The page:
A new federal rule aimed at keeping terrorists from learning about vulnerabilities in the nation’s energy infrastructure might be resulting in the neglected safety of dams and pipelines and in less monitoring of an electric grid whose operators are unaccountable for its reliability—all of which will spare powerful, politically appointed regulators embarrassment. The reason: This rule—prompted by worries about homeland security—blocks journalists from reporting certain information about pipelines, transmission lines, hydroelectric dams, and other energy facilities. Whether this protection of information is resulting in the public being safer remains an open question and a difficult one to assess with reporters unable to obtain critical information.
FERC’s New Rule
The Federal Energy Regulatory Commission (FERC) has jurisdiction over dams and hydropower, oil and gas pipelines, electric power plants and the grid connecting them, and many other aspects of the nation’s energy infrastructure. For years it had issued licenses and enforced regulations in formal, quasi-judicial proceedings. As part of these proceedings, documents were filed in a public docket, and everything was supposed to be on the record.
Within a month after the September 11th attacks, FERC started to remove previously public information from its Web site. By January 2002, it began regulatory proceedings to excise entirely from the public record a whole class of information it called “Critical Energy Infrastructure Information” (CEII). On February 20, 2003, the CEII rule was finalized, and it defined CEII as information about “proposed or existing” critical energy infrastructure that “could be useful to a person in planning an attack on critical infrastructure.” In response to protests from open-government groups, FERC amended its definition to include only information already “exempt from mandatory disclosure under the Freedom of Information Act (FOIA)” and that “does not simply give the location of the critical infrastructure.”
But FERC’s limitation to FOIA-exempt information might provide little consolation to journalists. By using an expansive FOIA interpretation, FERC exempted a great deal of the safety and environmental information it had previously disclosed having to do with internal personnel matters, trade secrets, and “certain law enforcement information, including information the disclosure of which might jeopardize a person’s life or safety.” So far, these interpretations are untested in court.
The final rule also allowed companies and utilities to claim protection for disclosure of information when they initially submit it to FERC. Such information would then remain undisclosed unless FERC’s CEII coordinator decides otherwise. The rule applies not merely to information about existing facilities, but to proposed
facilities that might be
built if FERC licenses them.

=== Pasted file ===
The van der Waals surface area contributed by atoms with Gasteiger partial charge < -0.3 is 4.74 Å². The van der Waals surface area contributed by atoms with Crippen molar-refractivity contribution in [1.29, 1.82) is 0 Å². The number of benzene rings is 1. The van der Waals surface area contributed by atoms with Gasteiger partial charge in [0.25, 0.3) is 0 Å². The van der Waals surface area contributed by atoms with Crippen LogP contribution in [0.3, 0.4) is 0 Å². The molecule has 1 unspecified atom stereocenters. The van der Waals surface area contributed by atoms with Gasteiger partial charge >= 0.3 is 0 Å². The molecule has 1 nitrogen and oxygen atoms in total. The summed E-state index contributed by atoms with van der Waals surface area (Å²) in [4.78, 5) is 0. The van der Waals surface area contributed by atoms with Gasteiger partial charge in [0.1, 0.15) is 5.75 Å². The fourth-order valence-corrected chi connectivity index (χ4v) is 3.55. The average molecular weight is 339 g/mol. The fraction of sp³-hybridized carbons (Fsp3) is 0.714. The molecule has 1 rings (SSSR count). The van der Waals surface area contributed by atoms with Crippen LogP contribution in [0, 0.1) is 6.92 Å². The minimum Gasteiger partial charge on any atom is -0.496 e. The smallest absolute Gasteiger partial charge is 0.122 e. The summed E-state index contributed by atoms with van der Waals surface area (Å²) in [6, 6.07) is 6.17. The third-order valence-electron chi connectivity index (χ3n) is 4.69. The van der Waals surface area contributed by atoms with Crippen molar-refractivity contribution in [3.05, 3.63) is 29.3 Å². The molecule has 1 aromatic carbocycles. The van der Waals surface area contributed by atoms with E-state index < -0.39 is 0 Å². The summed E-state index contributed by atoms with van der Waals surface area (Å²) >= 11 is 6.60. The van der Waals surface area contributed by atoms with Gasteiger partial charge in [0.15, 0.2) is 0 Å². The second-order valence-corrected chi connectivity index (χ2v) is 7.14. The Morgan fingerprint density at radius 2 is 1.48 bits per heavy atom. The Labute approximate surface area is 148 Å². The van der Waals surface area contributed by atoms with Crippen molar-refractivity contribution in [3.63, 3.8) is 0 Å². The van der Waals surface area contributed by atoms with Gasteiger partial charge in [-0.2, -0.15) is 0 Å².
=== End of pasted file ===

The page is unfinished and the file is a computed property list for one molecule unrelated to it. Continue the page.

FERC’s system departs from FOIA in several important ways. First, it allows companies to shift the presumption to nondisclosure. Second, it requires that anyone requesting information prove their identity and “need to know.” Third, people receiving CEII must sign nondisclosure agreements—a provision that reporters would balk at.
In December 2002 FERC removed from its Web site information on foot-wide gaps near the foundation of the aging Milltown Dam, five miles upstream of Missoula, Montana. The headline on The Associated Press story on December 28th said it all: “FERC Hides Dam Safety Flaws, Citing ‘National Security.’”
Terrorists have shown little interest in Milltown Dam. But the Milltown Reservoir holds 6.6 million cubic yards of sediment laced with lead, arsenic, cadmium and other heavy metals washed from the Anaconda Smelter Superfund hazardous waste site (the “nation’s largest”) now owned by ARCO, who will have to pay for the cleanup. Arguably, hiding the flaws does more to help ARCO than it does to thwart terrorists. ARCO was hoping the Environmental Protection Agency (EPA) would choose a less costly cleanup plan that would leave the dam in place and use the reservoir as a final containment structure. Partly as a result of the newly discovered (and unsuccessfully concealed) safety issues, Montana Governor Judy Martz in January 2003 said she favored a more expensive alternative cleanup plan—removing the dam and the sediments. The next day, the EPA said it would choose dam removal.
This story is a Byzantine web of political, economic and legal shenanigans, and it has been doggedly covered by Missoulian reporter Sherry Devlin over the years. While thousands of residents and businesses downstream would face flooding if the dam failed, another worry is environmental. If a massive ice jam (like the one that almost smashed into the dam in 1996) breached the dam, the flush of sediments would contaminate drinking water and endanger human health and affect recovery efforts for the endangered bull trout.
In January 2003, FERC apologized to Missoula County commissioners from whom it withheld information about the dam’s structural flaws. But the information is still listed on FERC’s Web site as “nonpublic” (meaning an FOIA request is needed to get it), as is FERC’s apology to the commissioners.
Greenbrier Natural Gas Pipeline:
Few people’s patriotism would be less subject to challenge than that of former U.S. Army Ranger Joseph McCormick, living in a rural Virginia community in the Blue Ridge Mountains. Yet when he asked FERC for information about a 30-inch natural gas pipeline that was going through his Floyd County community in the Shenandoah foothills, he couldn’t get it.